HMRC’s Fraud and Investigation Service are responsible for issuing Code of Practice 9 as part of the Contractual Disclosure Facility. COP9 sets out HMRC’s position in relation to the Contractual Disclosure and their process investigating suspected serious fraud. The letter is an invitation to take part in the Contractual Disclosure Facility:
‘I am writing to you because I have reason to suspect you have committed tax fraud. I enclose a copy of Code of Practice 9 (COP9).’
HMRC form their reason to suspect tax fraud based on information in their possession. They gather information from many sources including other government bodies and third parties such as financial institutions, digital wallets, merchant facilities, online platforms, insurers, auctions, overseas tax authorities and property agents to name a few. They also have the capability of comparing the profiles of taxpayers and their businesses.
Leading up to the issue of COP9, HMRC may have undertaken some enquiries through a self-assessment enquiry, a PAYE or VAT audit. The enquiry may not have appeared significant although HMRC would have used the opportunity to gather information.
Even where an informant alleges to HMRC that a person is committing tax fraud, HMRC won’t solely rely on that information. They will always obtain information from many different sources to ascertain the appropriateness of issuing COP9.
In summary, if someone is issued with COP9, it is highly likely that they have committed a deliberate act to suppress their exposure to tax and HMRC are aware of it. You may wonder why HMRC don’t simply confront the taxpayer about the potentially known irregularity. HMRC use the process of COP9 to effectively work out how naughty the taxpayer is. For example, if the taxpayer does not come clean, HMRC will either seek higher penalties or prosecute. If the taxpayer does come clean and co-operates to conclude HMRC’s investigation, they will seek lower penalties – although some HMRC officers still don’t appear to know how penalties are calculated!
HMRC under COP9 invite the taxpayer to:
‘make a disclosure of all losses brought about by your deliberate and non-deliberate conduct.’
For most, accepting an act is deliberate (intently done) is difficult. However, there must be a deliberate act or the protection from prosecution under COP9 would not be required (or COP9 issued). It is important to analyse the acts that may be deliberate and those that are non-deliberate ahead of making the initial disclosure. HMRC may be wrong, and all acts may be non-deliberate. This is unusual and in over two decades and over a thousand COP9 cases handled, only two have turned out to be a result of non-deliberate behaviour.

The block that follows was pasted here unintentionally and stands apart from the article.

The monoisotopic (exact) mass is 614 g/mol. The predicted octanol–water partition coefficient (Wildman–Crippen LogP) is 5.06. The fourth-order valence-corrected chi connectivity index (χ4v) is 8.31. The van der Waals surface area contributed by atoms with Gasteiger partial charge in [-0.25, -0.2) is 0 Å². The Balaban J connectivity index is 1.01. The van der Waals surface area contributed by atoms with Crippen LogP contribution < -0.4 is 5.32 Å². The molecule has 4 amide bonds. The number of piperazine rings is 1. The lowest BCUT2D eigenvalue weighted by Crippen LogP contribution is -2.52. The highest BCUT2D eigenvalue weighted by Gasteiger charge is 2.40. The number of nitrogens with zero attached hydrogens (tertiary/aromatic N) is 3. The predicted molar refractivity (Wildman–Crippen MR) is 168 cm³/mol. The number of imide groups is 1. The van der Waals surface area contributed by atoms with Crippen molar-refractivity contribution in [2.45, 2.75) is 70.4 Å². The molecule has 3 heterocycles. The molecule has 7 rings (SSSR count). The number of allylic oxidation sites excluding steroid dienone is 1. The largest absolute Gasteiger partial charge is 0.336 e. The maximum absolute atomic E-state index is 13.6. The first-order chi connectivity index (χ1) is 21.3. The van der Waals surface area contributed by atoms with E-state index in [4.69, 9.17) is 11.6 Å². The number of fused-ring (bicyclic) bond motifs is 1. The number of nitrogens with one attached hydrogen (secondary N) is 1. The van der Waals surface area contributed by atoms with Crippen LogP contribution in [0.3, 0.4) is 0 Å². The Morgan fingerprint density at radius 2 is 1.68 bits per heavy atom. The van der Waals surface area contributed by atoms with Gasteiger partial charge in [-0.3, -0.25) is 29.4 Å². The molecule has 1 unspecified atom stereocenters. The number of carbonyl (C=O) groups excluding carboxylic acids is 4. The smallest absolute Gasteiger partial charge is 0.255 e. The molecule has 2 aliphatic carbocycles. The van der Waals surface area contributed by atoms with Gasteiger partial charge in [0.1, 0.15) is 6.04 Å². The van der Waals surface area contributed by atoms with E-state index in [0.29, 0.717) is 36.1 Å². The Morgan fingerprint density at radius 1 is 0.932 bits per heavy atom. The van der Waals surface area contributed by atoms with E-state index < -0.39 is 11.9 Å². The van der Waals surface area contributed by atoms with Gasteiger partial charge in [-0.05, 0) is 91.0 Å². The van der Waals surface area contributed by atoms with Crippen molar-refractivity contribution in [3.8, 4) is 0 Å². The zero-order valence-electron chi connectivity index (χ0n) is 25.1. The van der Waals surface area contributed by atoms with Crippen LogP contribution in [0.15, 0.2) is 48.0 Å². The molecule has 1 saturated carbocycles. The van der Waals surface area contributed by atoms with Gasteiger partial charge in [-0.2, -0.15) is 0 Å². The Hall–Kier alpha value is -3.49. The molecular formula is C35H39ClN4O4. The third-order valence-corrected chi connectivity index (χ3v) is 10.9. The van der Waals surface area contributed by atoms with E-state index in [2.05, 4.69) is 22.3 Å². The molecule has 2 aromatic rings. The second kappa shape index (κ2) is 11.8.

From the date of receiving the letter, the taxpayer has sixty days to accept whether to make a disclosure under the CDF. COP9 envisages two different situations: Accepting or rejecting to make a disclosure. There is also the option of simply not responding:
‘If you fail to tell us one way or the other, we will take that to mean you have made a conscious decision not to accept the offer, and we may start our own investigation, which could be a criminal investigation.’
Accepting to make a disclosure involves completing the appropriate forms enclosed with the letter. The forms will not be accepted if they are unsigned, amended or if both the acceptance and rejections forms are returned.
‘If we receive the CDF contract and you have not signed it, we will treat this as if you have rejected the offer and we will proceed with our investigation into your tax affairs.’
In return for making an admission of all tax losses brought about by deliberate conduct, completing the outline disclosure within the timeframe, co-operating and making a formal disclosure of tax irregularities, HMRC will not start a criminal investigation brought about by the deliberate conduct disclosed in the outline disclosure.
The outline disclosure form accompanying the letter requests details of any payments on account, a description of the deliberate conduct, the individuals and entities involved, the period over which the conduct took place, the approximate amount of tax owed, records available, other relevant information, and details of any non-deliberate tax irregularities.
Whilst it is important to accept the behaviour that is deliberate, it is equally important when making the initial disclosure not to simply accept all behaviour as deliberate. Ahead of making the initial disclosure, advice should be sought to ascertain the acts that need to be included within the form along with ascertaining which of those acts are deliberate and non-deliberate. Errors within the initial disclosure could result with HMRC undertaking a criminal investigation or having more difficulty later when negotiating penalties!
Inevitably during the review of information potentially stemming two decades, further items requiring disclosure may be identified. The initial disclosure should therefore be drafted to catch specific known irregularities but also broad enough to encompass the unknown.